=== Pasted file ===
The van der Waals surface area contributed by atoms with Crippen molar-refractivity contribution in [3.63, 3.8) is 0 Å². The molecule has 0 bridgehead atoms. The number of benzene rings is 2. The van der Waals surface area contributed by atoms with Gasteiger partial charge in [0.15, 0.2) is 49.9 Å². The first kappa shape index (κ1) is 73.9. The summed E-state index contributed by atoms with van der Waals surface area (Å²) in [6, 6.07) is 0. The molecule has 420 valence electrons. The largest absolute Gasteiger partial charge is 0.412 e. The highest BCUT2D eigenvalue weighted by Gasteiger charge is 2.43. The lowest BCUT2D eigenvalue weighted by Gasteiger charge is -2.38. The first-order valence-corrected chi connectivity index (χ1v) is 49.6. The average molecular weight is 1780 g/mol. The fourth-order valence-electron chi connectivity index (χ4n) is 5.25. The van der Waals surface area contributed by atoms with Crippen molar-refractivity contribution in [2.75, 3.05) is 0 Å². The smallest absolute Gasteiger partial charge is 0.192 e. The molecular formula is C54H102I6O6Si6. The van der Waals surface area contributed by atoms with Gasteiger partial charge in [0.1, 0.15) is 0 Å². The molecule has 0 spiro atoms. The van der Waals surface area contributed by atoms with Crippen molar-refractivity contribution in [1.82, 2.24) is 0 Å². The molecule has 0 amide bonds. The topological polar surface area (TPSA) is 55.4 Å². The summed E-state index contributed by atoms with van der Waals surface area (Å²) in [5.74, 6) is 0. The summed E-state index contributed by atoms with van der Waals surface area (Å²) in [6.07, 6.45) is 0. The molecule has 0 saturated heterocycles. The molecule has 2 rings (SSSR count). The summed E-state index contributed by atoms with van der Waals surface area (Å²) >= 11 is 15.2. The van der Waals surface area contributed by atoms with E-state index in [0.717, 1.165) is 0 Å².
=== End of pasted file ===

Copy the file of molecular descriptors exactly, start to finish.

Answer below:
The van der Waals surface area contributed by atoms with Crippen molar-refractivity contribution in [3.63, 3.8) is 0 Å². The molecule has 0 bridgehead atoms. The number of benzene rings is 2. The van der Waals surface area contributed by atoms with Gasteiger partial charge in [0.15, 0.2) is 49.9 Å². The first kappa shape index (κ1) is 73.9. The summed E-state index contributed by atoms with van der Waals surface area (Å²) in [6, 6.07) is 0. The molecule has 420 valence electrons. The largest absolute Gasteiger partial charge is 0.412 e. The highest BCUT2D eigenvalue weighted by Gasteiger charge is 2.43. The lowest BCUT2D eigenvalue weighted by Gasteiger charge is -2.38. The first-order valence-corrected chi connectivity index (χ1v) is 49.6. The average molecular weight is 1780 g/mol. The fourth-order valence-electron chi connectivity index (χ4n) is 5.25. The van der Waals surface area contributed by atoms with Crippen molar-refractivity contribution in [2.75, 3.05) is 0 Å². The smallest absolute Gasteiger partial charge is 0.192 e. The molecular formula is C54H102I6O6Si6. The van der Waals surface area contributed by atoms with Gasteiger partial charge in [0.1, 0.15) is 0 Å². The molecule has 0 spiro atoms. The van der Waals surface area contributed by atoms with Crippen molar-refractivity contribution in [1.82, 2.24) is 0 Å². The molecule has 0 amide bonds. The topological polar surface area (TPSA) is 55.4 Å². The summed E-state index contributed by atoms with van der Waals surface area (Å²) in [5.74, 6) is 0. The summed E-state index contributed by atoms with van der Waals surface area (Å²) in [6.07, 6.45) is 0. The molecule has 0 saturated heterocycles. The molecule has 2 rings (SSSR count). The summed E-state index contributed by atoms with van der Waals surface area (Å²) >= 11 is 15.2. The van der Waals surface area contributed by atoms with E-state index in [0.717, 1.165) is 0 Å².